Power distribution companies’ officials and greedy landlords are unlikely to rank high on the table of Nigerians deserving of public sympathy. But they can thank their stars that the animus towards them is nowhere near- in intensity and consistency-of what goes in the direction of the police establishment and its personnel. When the police post photographs or videos of policemen leaning to offer comfort or reassurance to a lost kid found on the street, appreciation of the gesture, when offered, quickly disappears in the slipstream of social media vitriol.
While the #ENDSARS protests flamed, murder of policemen, assault on them and police facilities provoked delirious jubilation and industrial-scale ill-will not just towards them, but their loved ones as well. These, I believe, remain latent and seep forcefully to the surface any time there is a report of police misconduct, which is often. It must be so tough to be a police officer in this era and I suspect that many of them would wish they were not, given the current climate of hate.
The police have justifiably been criticized for patterns of appalling conduct in their ranks: extra-judicial murder, extraction of confessions via torture, getting into bed with felons, casual brutality and various strains of corruption among others. The media, traditional and social, have been clinical in bringing these to light, just as in other areas of public service.
But I think we should look a bit more deeply into the nature of policing as well as the way officers’ actions are reported. The quiet work of a sergeant, which provides reassurance to a lost but found kid or assistance to a driver with a flat tyre on a lonely road is hardly going to attract roaring applause or be the subject of lavish media celebration. There are, I believe, hundreds of officers and men, whose actions will never be celebrated but are crucial to keeping us safe.
This is by no means an attempt to diminish the nature of cultural problems in the police; it is merely to offer the reminder that it is not right to taint the many decent and principled officers by association, for they are just as appalled by instances of wrongdoing as we are, and are victims of the system as everyone else.
Years ago, I met a police inspector seconded to the Economic and Financial Crimes Commission (EFCC).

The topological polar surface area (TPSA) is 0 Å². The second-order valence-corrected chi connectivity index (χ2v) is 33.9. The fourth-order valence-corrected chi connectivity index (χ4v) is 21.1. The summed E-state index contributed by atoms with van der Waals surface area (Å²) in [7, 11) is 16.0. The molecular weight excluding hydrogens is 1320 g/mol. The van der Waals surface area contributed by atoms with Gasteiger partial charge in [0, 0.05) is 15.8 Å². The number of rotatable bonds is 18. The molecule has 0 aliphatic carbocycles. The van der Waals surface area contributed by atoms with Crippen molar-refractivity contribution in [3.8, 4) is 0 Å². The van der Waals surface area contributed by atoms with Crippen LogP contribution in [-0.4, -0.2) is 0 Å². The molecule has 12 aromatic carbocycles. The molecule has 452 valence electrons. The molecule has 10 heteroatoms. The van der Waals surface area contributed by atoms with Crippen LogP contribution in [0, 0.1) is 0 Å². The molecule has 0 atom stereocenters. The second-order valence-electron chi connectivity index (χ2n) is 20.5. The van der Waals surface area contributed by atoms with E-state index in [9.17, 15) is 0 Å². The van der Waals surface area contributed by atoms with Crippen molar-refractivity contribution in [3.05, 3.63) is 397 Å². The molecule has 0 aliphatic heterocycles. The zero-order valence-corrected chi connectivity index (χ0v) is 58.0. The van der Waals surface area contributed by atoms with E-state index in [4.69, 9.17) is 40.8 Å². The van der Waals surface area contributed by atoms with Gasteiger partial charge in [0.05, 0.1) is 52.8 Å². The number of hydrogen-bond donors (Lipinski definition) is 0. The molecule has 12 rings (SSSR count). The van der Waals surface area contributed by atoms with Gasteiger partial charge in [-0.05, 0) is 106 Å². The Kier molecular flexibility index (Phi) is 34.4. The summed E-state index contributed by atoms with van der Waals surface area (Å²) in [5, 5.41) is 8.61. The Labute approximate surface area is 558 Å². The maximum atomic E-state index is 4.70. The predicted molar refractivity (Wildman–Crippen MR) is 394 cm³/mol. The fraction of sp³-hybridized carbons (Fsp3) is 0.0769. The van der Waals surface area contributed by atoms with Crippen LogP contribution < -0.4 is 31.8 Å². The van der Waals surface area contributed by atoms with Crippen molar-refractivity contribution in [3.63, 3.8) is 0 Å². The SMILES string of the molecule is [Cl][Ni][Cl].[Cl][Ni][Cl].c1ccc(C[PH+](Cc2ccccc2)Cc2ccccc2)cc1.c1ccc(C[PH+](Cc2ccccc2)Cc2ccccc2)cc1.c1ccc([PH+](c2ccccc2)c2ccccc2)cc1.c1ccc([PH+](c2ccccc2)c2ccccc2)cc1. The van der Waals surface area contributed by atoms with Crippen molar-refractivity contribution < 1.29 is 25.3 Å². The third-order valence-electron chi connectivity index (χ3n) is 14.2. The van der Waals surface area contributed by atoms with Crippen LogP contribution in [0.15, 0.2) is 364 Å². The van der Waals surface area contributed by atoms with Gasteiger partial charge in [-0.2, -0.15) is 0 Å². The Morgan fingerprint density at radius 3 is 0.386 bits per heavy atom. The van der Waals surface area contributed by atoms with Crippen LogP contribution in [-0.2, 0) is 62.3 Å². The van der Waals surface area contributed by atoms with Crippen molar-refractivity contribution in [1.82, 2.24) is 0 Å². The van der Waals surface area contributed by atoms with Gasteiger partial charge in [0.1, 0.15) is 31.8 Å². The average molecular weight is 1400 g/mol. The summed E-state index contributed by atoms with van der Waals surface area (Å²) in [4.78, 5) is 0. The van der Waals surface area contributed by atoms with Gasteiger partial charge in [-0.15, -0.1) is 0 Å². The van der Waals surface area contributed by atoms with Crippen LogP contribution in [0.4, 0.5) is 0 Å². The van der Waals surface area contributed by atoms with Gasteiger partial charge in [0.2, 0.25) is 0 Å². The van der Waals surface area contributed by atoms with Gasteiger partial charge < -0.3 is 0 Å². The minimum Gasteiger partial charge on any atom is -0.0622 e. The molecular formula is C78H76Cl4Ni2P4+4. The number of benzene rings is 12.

It was the first day of the grilling of Mr. Tafa Balogun, the now deceased Inspector-General of Police, for corrupt practices. The inspector was happy at how things had turned out for Balogun, whom he described as a lucre-obsessed ogre (not his words). He said there were officers worse than Balogun, even within the force’s lower ranks. He told me of officers at his level with as many as 10 homes, cars and other good things because they had bank balances as hefty as Balogun’s physique.
He told me how much he earned as an inspector and how much his family was entitled to if he got killed on duty. Both sums, which I no longer recall, were measly. His first son, who was in the terminal class in secondary school, he told me, was going to train as tyre mender (erroneously called a vulcanizer) once he was done because he was sure not to have money to fund his education beyond that level.
I asked how he found himself excluded from the gravy train, to which he responded that his colleagues made money via hideous schemes, which were against his Christian values (I tend to sniff at such claims to piety). He added that he was persuaded that evil would befall the children of police officers involved in obnoxious activities. A fellow inspector with so much money, he said, saw his first two sons run mad, something he attributed to punishment outrunning the father’s deeds.
The police have let us down so badly, especially over recent years, but it is nevertheless wrong to indiscriminately tarnish everyone in the force as the same. Who would want to join the police at a time like this? The ship of state relies on public service, part of which is the police. Society does not and cannot work without them. I am not suggesting we pull our punches, by the way. Neither am I asking the public to stop the important work of exposing malfeasance because it is crucial for building greater accountability into the systems that underpin the police institution.
At the same time, I think we are at a stage where brilliant and decent people will not want to serve the country by joining the police because they are seeing those in service badly exhausted by the drip, drip of bad-faith attacks. These are marked by the rush to judgment and lack of compassion in assessing their work, promoting the attitude that the institution is universally awful.
A percentage of the awfulness (don’t know how much), I believe, is attributable to the conditions of service. Pigs are likely to balk at the offer of spending just one night in most of our police barracks, where flies do not need their wings when seeking filth to perch on. Or police stations. The dire sanitation in such facilities will produce compassion-deficient people, the result of which we see daily.
Police officers, it is safe to say, are a high-risk group for the development of mental health issues. The public does not seem to think this is important. If the authorities think of it all, they do not appear to take it as significant. These are just two examples. There are many, notably related to operations. To have the police become our friends-from the foes they currently seem to be-everybody, the media inclusive, needs to draw attention in a sustained manner to the deficits plaguing the force.
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